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LITTLE FALLS, Minn. — A Minnesota homeowner who killed two teens during a break-in was convicted Tuesday of premeditated murder and will spend his life in prison without parole.

Bryon Smith, 65, had claimed he was defending himself during the break-in at his home in this city of about 8,000 on Thanksgiving Day 2012.

Minnesota law allows a person to use deadly force for defense, but that action must be considered reasonable.

During closing arguments, the six-man, six-woman jury heard two portrayals of Smith — one a man who feared for his life because of previous burglaries and another of a man who baiting the teenagers in what a prosecutor likened to deer hunting.

Smith, 65, was convicted of two counts each of first- and second-degree murder in the deaths of Haile Kifer, 18, and Nick Brady, 17. The cousins were killed Nov. 22, 2012, after Smith fired a total of nine shots from two different weapons when Brady broke into his house on the Mississippi River about 100 miles northwest of Minneapolis and Kifer followed about 11 minutes later.

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Prosecutor Peter Orput called it a "very serious but a very simple case."

Who killed the teenagers, where and when isn't in doubt, he said. He focused instead on premeditation when talking to the jury. He pointed out that Smith had moved his pickup truck away from his house that day to make it look like nobody was home.

That was baiting the teens like hunting, Orput said. He then discussed the chair where Smith sat in his basement, waiting for the burglars to come to his house again.

"There's your deer stand," he said of the chair.

The deaths of Kifer and Brady were "not pretty; they were difficult." But the teens weren't murdered, defense lawyer Steve Meshbesher said.

Smith had a right to defend himself and his residence that day when two burglars broke in, Meshbesher said. Smith didn't know if they had weapons or were planning to harm or kill him.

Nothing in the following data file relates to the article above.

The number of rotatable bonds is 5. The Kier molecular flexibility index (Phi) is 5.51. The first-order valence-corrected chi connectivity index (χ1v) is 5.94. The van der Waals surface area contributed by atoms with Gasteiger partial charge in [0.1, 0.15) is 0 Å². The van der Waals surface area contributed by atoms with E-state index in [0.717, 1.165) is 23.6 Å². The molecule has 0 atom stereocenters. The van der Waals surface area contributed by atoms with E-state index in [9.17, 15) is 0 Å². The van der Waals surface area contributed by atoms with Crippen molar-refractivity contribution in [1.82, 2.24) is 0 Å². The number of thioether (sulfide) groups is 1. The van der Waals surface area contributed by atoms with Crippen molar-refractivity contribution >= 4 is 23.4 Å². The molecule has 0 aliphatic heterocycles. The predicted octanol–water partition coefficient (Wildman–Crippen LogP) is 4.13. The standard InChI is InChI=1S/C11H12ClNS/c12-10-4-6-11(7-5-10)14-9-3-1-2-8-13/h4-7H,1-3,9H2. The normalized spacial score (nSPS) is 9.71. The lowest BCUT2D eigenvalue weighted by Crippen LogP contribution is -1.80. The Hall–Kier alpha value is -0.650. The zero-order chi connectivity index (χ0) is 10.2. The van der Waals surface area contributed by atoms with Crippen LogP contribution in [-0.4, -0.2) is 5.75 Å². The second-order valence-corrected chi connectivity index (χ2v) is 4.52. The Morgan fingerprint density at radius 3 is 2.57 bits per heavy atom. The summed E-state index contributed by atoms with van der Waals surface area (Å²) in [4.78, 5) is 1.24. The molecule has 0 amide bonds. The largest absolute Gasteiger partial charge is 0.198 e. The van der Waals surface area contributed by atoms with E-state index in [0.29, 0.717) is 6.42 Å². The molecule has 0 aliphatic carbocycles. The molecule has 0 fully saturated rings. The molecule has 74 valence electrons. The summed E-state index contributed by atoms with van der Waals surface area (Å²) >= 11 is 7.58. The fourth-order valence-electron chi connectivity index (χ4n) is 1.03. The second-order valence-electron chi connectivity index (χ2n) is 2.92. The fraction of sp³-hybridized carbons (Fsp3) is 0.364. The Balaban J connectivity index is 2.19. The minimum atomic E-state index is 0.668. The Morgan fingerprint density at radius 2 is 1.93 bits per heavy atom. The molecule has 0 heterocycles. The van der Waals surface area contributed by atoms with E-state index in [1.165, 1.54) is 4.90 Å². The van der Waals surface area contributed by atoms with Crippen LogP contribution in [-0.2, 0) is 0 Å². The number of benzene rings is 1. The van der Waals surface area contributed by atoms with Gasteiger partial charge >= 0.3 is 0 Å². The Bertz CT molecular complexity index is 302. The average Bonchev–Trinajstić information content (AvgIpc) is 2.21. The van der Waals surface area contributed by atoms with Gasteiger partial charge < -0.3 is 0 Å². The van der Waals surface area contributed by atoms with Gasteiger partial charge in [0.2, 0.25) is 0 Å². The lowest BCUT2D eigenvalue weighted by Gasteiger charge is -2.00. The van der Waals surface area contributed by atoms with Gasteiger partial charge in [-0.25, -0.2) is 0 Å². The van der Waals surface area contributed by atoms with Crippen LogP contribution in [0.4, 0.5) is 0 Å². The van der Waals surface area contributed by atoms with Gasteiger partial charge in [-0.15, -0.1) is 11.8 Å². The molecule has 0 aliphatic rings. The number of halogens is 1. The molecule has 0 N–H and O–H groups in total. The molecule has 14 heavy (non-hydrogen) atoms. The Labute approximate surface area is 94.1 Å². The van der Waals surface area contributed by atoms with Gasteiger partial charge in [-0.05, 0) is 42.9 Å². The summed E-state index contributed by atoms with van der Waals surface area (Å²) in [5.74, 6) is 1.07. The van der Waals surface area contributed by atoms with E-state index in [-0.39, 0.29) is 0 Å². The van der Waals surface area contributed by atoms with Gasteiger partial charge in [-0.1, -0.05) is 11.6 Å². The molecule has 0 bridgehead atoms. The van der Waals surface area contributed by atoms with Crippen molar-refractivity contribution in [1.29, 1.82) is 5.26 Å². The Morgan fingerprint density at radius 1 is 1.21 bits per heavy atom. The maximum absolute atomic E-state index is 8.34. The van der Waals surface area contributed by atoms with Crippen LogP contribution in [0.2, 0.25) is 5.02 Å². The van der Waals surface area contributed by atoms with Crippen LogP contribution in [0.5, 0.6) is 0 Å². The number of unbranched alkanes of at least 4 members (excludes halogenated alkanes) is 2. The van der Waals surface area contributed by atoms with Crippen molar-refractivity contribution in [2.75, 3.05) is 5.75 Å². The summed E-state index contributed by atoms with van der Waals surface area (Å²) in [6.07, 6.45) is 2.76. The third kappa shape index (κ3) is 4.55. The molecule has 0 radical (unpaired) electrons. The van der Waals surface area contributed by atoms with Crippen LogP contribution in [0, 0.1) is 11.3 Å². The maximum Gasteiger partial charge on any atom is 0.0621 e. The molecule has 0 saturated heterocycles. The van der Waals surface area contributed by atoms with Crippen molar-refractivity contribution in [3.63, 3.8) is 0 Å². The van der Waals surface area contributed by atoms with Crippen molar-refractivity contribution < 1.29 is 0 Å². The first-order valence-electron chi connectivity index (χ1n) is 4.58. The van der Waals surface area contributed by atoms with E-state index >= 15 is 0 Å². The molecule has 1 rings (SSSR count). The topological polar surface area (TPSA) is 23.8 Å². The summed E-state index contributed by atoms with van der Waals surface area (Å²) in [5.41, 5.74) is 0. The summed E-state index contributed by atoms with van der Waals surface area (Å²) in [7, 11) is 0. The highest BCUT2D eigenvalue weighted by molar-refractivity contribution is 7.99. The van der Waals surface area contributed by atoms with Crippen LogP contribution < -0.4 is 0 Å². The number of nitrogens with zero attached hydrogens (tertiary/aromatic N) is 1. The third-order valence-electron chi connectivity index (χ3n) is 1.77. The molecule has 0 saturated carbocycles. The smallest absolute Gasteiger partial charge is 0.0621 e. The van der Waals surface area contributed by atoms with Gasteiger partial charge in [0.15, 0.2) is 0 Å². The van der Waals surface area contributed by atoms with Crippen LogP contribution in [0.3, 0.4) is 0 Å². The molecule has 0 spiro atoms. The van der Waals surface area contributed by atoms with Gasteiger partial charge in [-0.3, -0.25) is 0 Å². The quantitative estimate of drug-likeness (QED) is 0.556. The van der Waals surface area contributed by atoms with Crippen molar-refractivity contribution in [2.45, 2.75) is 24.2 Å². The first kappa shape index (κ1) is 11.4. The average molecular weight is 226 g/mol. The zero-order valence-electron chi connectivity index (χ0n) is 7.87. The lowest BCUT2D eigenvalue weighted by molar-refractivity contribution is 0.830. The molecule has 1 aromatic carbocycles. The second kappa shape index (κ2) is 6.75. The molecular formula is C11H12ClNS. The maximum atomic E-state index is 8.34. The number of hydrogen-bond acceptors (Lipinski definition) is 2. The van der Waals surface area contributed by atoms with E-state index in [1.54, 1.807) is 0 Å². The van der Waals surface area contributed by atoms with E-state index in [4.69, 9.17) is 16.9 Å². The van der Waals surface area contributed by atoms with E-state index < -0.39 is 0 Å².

"He was confronted by a situation: Do or die," Meshbesher said. "Or at least he thought so because a month earlier he had guns stolen."

Kifer and Brady, not Smith, were the ones who made bad choices that day, the lawyer said. He called Smith "courageous" for facing a charge he called "unfair."

Orput asked the jury to consider whether Smith was reasonable to think the burglars might hurt or kill him and whether Smith's response to that concern was reasonable. Orput played excerpts of Smith's interview with law enforcement after his arrest and highlighted portions that he said showed Smith as a vigilante, planning and waiting for the opportunity to kill.

Smith wasn't a man in fear but a man angry about past unsolved burglaries and fed up that police hadn't done anything to help him, Orput said.

"Was it fear that drove this or something else? Anger. Resentment?" the prosecutor said.

Orput also played again the recording that Smith made before, during and after the shootings. He singled out three things that Smith said to himself before the killings: "in your left eye" was the first. Kifer had been shot just below the left eye.

"Is that fear or a plan?" Orput asked the jury.

Smith also rehearsed a call to his brother and to a law office asking to meet with a lawyer.

Jurors heard what Smith said in the five hours after the killings. He degraded both teens as "vermin" who were "social problems, social mistakes."

Meshbesher told jurors that Smith didn't set a trap for Kifer and Brady and that all he wanted was to be left alone in his own house. Smith was a victim in this case.

"They came in. He did not invite them," Meshbesher said. "Mr. Smith has a legal right under the laws of this state to defend his home."

The jurors deliberated about two hours, and the judge sentenced Smith immediately afterward.

Contributing: The Associated Press

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